47. S 3(1) of the Children Act 1989 defines parental responsibility as 'all the rights, duties, powers, responsibilities and authority which by law a parent of a child has in relation to the child and his property.'

48. The rights, duties, powers, responsibilities and authority that comprise 'parental responsibility' are contingent in nature because they are inseparably connected with a parent's obligation to meet the welfare needs of his or her children and arise out of that obligation.  A parent's rights, duties, powers, responsibilities and authority insofar as they concern their children are only derived from their obligations as a parent and exist only to secure the welfare of their children (see Family Law Review of Child Law, Guardianship and Custody Law Com. 172 (1988) para 2.4 and Art 18 of the United Nations Convention on the Rights of the Child).  Within this context the concept of parental responsibility "emphasises that the duty to care for the child and to raise him to moral, physical and emotional health is the fundamental task of parenthood and the only jurisdiction for the authority it confers" (see Introduction to the Children Act HMSO 1989 para 1.4). 

49. Thus, in Re D (A Child) [2014] EWCA Civ 315 Lord Justice Ryder reiterated that the concept of parental responsibility describes an adult's responsibility to secure the welfare of their child, which is to be exercised for the benefit of the child not the adult. The status conferred by parental responsibility relates to welfare and not the mere existence of paternity or parenthood. 

50. Within the foregoing context, the courts have repeatedly emphasised, and I expressly acknowledge, that in most cases it is in a child's best interests for both parents to have and exercise parental responsibility for the child.   Further, and within the context of this case, the courts have emphasised the vital importance of encouraging the exercise of parental responsibility by fathers, children having a right to that benefit (see Re D (A Child) [2014] EWCA Civ 315 at [33] and Art 5 of the United Nations Convention on the Rights of the Child).

51. Where however the manner in which a parent chooses to exercise an aspect of their parental responsibility is detrimental to the welfare of the child, the court may prescribe, to whatever extent is in the child's best interests and proportionate, the exercise by that parent of their parental responsibility. 

52. Within the context of this case, the court may make a prohibited steps order pursuant to s 8 of the Children Act 1989 to prevent a parent from exercising his right to see the children's school records under the Education (School Records) Regulations 1989 (see R v Leicestershire Education Authority ex parte C [1991] Fam Law 302).  Pursuant to s 2(8) of the Children Act 1989, the fact that a father has parental responsibility for a child does not entitle him to act in a way which would be incompatible with any order made under the Children Act 1989.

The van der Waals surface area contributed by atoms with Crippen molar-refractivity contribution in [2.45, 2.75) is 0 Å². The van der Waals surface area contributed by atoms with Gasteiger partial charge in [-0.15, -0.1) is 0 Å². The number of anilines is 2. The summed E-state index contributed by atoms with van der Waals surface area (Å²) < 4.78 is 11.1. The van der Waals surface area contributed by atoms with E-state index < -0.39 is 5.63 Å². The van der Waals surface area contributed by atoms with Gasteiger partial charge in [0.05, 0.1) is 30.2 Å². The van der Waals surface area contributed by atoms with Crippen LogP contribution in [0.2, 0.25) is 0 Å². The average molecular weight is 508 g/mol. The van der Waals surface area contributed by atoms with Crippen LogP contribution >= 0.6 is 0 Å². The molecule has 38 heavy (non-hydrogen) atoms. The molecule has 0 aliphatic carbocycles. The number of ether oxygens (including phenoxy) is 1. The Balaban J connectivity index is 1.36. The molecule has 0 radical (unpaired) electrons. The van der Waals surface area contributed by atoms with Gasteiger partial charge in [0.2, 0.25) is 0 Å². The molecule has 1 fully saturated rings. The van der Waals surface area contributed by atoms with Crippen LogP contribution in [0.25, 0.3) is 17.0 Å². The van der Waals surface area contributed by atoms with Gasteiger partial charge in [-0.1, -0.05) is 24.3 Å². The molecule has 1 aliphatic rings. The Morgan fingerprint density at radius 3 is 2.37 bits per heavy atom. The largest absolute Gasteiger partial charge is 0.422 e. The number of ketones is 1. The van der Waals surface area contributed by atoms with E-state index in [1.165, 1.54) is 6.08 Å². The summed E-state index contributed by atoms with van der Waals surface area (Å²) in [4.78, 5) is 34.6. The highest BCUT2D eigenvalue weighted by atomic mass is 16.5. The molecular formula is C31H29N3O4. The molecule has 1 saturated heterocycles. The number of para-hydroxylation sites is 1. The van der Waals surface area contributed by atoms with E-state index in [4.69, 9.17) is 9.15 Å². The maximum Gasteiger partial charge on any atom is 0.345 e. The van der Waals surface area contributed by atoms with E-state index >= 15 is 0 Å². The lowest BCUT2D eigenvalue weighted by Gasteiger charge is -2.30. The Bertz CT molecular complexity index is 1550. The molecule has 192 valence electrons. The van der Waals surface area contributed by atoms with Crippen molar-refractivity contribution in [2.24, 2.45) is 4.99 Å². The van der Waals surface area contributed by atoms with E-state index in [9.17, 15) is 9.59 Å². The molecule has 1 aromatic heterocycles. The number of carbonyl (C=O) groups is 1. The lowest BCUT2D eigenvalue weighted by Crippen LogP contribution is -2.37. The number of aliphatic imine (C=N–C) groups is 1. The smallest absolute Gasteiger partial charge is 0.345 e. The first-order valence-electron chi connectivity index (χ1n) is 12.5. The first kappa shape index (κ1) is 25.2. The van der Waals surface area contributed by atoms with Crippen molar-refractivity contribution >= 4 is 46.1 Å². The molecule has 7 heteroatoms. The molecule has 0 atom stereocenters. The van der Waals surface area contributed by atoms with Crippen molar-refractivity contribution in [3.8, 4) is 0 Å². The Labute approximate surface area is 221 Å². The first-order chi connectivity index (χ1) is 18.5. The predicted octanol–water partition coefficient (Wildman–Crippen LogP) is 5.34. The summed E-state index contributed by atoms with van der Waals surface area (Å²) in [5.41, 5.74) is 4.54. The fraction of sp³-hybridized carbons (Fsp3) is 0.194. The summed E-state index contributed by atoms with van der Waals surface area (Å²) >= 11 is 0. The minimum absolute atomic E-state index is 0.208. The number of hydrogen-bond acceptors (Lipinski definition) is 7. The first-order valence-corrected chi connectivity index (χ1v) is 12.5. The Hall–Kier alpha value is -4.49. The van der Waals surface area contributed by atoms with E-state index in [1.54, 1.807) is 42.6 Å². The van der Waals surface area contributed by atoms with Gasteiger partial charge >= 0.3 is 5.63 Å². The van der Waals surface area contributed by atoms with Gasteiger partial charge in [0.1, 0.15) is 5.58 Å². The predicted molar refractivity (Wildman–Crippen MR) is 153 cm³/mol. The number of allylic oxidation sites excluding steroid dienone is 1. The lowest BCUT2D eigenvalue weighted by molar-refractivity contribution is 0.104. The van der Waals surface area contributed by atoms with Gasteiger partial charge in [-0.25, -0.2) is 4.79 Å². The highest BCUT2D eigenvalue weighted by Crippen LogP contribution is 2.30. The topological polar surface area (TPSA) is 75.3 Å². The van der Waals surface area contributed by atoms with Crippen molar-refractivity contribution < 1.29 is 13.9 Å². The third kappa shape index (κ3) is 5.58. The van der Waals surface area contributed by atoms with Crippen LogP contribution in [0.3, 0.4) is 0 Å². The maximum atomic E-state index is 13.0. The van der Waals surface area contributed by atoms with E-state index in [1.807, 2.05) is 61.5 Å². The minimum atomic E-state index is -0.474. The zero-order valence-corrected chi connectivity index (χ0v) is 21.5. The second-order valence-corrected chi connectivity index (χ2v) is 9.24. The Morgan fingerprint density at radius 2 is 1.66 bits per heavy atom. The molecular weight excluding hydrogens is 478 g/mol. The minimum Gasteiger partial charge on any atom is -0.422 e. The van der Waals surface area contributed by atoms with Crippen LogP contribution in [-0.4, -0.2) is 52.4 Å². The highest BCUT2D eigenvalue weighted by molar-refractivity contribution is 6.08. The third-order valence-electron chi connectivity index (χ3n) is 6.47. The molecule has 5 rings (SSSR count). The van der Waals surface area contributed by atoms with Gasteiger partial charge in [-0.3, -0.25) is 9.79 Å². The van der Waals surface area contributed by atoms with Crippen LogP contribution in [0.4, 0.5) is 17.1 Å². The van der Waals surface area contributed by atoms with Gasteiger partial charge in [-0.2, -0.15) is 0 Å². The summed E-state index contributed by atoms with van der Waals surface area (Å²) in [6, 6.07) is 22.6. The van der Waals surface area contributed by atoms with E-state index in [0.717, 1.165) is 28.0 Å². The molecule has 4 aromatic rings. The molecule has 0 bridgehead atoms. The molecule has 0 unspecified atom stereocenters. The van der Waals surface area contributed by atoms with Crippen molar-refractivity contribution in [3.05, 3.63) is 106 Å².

53. In considering whether to grant a prohibited steps order each child's best interests are my paramount consideration and I must have regard to the matters set out in the 'welfare checklist' contained in s 1(3) of the Children Act 1989.  I should not make a prohibited steps order unless doing so would be better than making no order at all. 

54. In P v D & Ors [2014] EWHC 2355 at [109] Baker J noted that, in very exceptional cases, the power to grant a prohibited steps order extends to making an order prohibiting a parent from taking any steps in the exercise of his or her parental responsibility.

55. Finally, it is important to note that, however extreme or exceptional the facts of a particular case, a prohibited steps order is a statutory restriction on the exercise by a parent of their parental responsibility.  Any such order made by the court must accordingly be based on objective evidence.  There is a high responsibility on the court not to impose such a restriction without good cause and reasons for imposing a restriction must be given (see Re C (Due Process) [2013] EWCA Civ 1412, [2014] 1 FLR 1239).  Specific consideration must be given to the duration of the prohibition (see R (Casey) v Restormel Borough Council [2007] EWHC 2554 (Admin) at [38]).